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It's almost 2009, folks. And if you've been asking yourself, "Hey, when is Scalzi going to make his end-of-the-year science fiction movie list?" then get ready, because that's what I'm going to do right now. If you weren't asking yourself that question, then, uh, just go with it. Because ready or not, I present to you John Scalzi's 2008 list of science fiction movie superlatives.
The Most Satisfying Science Fiction Movie of the Year
Cloverfield. It was satisfying because it delivers on its promise, which is to give you a genuinely scary monster that destroys the crap out of a major U.S. city while horrifically killing off smug twenty-somethings. Done and done, man. It's entirely possible to overthink Cloverfield -- to see it as the final and complete absorption of 9/11 into popular culture (i.e., the movie that made it okay to beat up New York City again) -- but why would you do that when you're staring at chewed up neo-yuppies? It's all you need!
The Most Overrated Science Fiction Movie of the Year
Iron Man. Hey, shut up. I liked it just fine, and I appreciated that it isn't dumb. But it doesn't do anything revolutionary with the superhero genre -- its story is standard-issue "origin tale," and I was never unaware that I was watching what is, in essence, a silly movie. People were cheering for this film because A) Spider-Man 3 and Superman Returns were relative disappointments and this looked like it could do better; and B) Robert Downey, Jr. was bouncing back from Screw-Up Town with a big, shiny franchise movie. The presence of Jeff Bridges, Terrence Howard and Gwyneth Paltrow didn't hurt either. Is Iron Man a smart, fun superhero film that deserves its success? Totally. Should it be on Time's 10 Best Movies the year? Probably not.
The Movie I Most Wish Was Actually Science Fiction So I Could Put it on This List
The Dark Knight. It's the superhero (though not quite science fiction) movie that genuinely deserves its critical success, and I'm placing good odds it will net a Best Picture nomination (as well as a Best Supporting Actor nod for Heath Ledger and a host of technical kudos) come Oscars season. That said, I wouldn't nominate this film as a model for all future comic book flicks: As Iron Man proves, not all superhero movies need to be so damn grim to work. What they need is the right story for the right characters. This one has it, plus a performance from Ledger that leaves no doubt as to what we'll be missing now that he's gone.
The Science Fiction Movie that Makes Me Feel the Worst for Delighting in its Complete and Utter Failure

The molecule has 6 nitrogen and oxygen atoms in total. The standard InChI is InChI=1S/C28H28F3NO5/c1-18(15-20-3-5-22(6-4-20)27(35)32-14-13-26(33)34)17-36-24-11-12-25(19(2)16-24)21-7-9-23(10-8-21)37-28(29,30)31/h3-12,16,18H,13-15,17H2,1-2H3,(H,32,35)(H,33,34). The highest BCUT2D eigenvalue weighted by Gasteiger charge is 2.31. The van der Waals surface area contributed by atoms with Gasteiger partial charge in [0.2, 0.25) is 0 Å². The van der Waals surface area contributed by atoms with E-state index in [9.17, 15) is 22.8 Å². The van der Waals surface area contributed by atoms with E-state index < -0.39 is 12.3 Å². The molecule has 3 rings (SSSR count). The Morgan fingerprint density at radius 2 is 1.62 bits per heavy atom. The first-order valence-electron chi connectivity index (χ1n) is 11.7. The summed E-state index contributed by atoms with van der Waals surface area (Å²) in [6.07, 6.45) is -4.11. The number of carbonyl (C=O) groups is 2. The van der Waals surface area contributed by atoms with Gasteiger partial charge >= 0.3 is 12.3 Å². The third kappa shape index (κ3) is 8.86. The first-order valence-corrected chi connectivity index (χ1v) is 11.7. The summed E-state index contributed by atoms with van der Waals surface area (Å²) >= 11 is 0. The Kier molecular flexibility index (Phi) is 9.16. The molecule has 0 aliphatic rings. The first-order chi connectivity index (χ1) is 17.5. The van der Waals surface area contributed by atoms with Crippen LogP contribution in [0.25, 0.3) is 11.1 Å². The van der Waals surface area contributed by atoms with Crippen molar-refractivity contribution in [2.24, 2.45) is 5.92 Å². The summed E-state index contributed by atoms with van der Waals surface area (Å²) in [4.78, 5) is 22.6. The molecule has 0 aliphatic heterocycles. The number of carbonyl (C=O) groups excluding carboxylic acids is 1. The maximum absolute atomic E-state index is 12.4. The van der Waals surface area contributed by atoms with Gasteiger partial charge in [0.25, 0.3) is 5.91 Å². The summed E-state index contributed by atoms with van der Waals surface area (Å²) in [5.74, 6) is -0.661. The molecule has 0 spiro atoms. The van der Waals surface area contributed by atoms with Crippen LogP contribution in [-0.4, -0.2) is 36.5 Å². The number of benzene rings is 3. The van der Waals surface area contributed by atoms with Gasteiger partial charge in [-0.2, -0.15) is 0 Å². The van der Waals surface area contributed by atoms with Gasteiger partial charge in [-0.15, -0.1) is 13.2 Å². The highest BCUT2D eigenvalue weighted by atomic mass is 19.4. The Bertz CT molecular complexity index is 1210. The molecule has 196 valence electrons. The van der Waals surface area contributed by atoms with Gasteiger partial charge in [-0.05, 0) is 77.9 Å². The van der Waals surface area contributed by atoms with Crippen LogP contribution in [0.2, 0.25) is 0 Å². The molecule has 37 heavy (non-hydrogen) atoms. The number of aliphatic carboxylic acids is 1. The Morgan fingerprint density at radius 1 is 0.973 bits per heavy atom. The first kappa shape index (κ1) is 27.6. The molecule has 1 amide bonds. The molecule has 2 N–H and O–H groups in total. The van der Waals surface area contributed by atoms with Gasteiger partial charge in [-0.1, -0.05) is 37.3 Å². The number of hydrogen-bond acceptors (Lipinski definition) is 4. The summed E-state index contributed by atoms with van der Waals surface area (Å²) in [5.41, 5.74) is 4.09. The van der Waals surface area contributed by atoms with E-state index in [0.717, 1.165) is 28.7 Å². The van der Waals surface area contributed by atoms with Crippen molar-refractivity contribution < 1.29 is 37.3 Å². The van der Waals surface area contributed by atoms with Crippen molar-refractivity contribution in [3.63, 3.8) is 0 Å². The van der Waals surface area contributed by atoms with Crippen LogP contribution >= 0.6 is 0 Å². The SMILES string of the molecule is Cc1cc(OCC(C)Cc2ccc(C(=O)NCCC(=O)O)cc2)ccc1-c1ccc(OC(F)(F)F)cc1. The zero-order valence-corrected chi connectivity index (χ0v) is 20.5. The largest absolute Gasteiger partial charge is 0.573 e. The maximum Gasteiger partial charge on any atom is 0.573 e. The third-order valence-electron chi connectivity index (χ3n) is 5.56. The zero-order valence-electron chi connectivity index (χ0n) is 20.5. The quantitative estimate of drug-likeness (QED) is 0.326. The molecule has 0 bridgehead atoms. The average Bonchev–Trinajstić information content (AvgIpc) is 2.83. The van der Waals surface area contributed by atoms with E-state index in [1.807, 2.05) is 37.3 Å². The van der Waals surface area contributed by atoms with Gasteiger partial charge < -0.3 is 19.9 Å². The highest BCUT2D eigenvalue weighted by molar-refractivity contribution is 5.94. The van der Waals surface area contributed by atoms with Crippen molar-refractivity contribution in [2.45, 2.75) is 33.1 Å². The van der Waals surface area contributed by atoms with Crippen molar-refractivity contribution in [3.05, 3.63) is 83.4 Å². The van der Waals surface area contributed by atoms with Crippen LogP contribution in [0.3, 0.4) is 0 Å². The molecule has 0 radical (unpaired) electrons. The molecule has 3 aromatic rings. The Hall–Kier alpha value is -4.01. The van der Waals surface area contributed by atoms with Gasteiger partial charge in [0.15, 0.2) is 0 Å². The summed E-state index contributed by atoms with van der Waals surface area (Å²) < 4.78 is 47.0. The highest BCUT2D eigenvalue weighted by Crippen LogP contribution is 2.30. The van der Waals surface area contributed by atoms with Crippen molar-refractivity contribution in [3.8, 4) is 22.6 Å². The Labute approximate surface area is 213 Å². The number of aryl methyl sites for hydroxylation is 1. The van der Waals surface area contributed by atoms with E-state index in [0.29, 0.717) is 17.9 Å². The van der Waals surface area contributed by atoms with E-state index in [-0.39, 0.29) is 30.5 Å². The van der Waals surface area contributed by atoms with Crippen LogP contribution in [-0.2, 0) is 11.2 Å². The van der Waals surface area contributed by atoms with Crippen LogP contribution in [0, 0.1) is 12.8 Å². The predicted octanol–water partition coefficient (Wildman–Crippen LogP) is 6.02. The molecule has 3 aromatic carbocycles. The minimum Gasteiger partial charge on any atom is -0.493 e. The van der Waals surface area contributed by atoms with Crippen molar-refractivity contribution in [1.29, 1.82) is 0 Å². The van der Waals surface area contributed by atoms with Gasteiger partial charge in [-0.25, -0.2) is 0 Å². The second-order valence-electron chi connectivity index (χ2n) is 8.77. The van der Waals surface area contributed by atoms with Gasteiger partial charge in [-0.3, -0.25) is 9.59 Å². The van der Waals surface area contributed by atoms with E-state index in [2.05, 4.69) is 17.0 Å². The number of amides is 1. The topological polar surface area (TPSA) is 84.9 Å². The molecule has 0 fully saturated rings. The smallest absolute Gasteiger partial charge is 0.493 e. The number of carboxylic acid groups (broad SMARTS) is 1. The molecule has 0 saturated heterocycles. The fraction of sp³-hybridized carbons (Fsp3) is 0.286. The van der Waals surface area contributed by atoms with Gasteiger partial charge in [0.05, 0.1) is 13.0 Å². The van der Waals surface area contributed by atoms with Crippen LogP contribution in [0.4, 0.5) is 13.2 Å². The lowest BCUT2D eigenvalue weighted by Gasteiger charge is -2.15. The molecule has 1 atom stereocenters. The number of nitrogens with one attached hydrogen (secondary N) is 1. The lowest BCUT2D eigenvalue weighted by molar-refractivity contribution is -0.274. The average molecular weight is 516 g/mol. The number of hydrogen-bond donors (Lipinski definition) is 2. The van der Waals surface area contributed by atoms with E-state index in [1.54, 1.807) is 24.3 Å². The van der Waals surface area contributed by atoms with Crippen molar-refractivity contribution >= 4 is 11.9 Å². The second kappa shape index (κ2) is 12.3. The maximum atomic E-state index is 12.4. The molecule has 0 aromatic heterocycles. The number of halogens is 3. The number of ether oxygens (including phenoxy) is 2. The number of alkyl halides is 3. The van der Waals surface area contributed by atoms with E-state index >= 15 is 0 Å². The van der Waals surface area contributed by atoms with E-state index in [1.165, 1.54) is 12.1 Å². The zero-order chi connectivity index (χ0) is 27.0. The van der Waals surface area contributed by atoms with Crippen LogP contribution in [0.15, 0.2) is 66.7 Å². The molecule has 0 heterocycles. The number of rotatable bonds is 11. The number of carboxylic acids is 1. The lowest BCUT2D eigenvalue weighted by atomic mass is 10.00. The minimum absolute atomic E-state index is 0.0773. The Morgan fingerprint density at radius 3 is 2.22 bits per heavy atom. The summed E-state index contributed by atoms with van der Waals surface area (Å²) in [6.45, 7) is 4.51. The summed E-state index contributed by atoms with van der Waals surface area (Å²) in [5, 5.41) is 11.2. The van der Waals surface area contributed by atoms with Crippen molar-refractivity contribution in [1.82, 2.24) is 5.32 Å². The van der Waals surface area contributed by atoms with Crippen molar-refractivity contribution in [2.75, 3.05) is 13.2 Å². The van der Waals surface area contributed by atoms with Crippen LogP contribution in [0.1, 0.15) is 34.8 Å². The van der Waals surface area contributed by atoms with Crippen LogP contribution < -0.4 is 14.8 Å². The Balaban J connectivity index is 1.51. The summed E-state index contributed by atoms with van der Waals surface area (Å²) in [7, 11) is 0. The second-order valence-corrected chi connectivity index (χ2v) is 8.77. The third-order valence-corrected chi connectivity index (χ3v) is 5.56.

Speed Racer. In some ways the Wachowskis had it coming for what they did to us with the last two Matrix chapters. But, dude, it's Speed Racer -- there are so many ways this movie should have worked. I'm the right demographic to love Speed Racer, and if you watch the movie with the sound off, I'll admit it looks really really cool. But I'm just saying I wouldn't have minded if the movie was actually, you know, fun. I'm glad the Wachowskis' hubris has taken a blow -- maybe they'll get their act together and make good movies from now on -- but I just wish it didn't have to happen with such a beloved character.
The Best Science Fiction Movie of the Year
As you might have guessed, the year's best scifi is WALL-E, which also happens to be the best comedy of the year and (as the Oscars will very likely reflect) the best animated movie of the year. Indeed it's entirely possible, as the Los Angeles Film Critics Association recently decreed, that WALL-E is actually just the best movie of the year. But since the cartoon's chances of making it onto the Best Picture Oscar ballot (let alone winning) are reasonably slim, we'll take what we can get. It's a shame too, because WALL-E himself is one of the best cinematic creations in years: A metallic descendant of Charlie Chaplin who gives, via his writers and animators, one of the most human performances I've ever seen. Both the technical and storytelling know-how required to make this movie work deserve all the recognition Hollywood can muster. I am constantly amazed -- and sometimes a bit depressed -- that Pixar is the only studio to actually understand that story and character are just as important to science fiction as explosions and special effects. But again, I'll happily take what I can get.
What other 2008 scifi movies do you think deserve a John Scalzi superlative?
Winner of the Hugo Award and the John W. Campbell Award for Best New Writer, John Scalzi is the author of The Rough Guide to Sci-Fi Movies and the novels Old Man's War and Zoe's Tale. He's also the editor of METAtropolis, an audiobook anthology on Audible.com. His column appears every Thursday.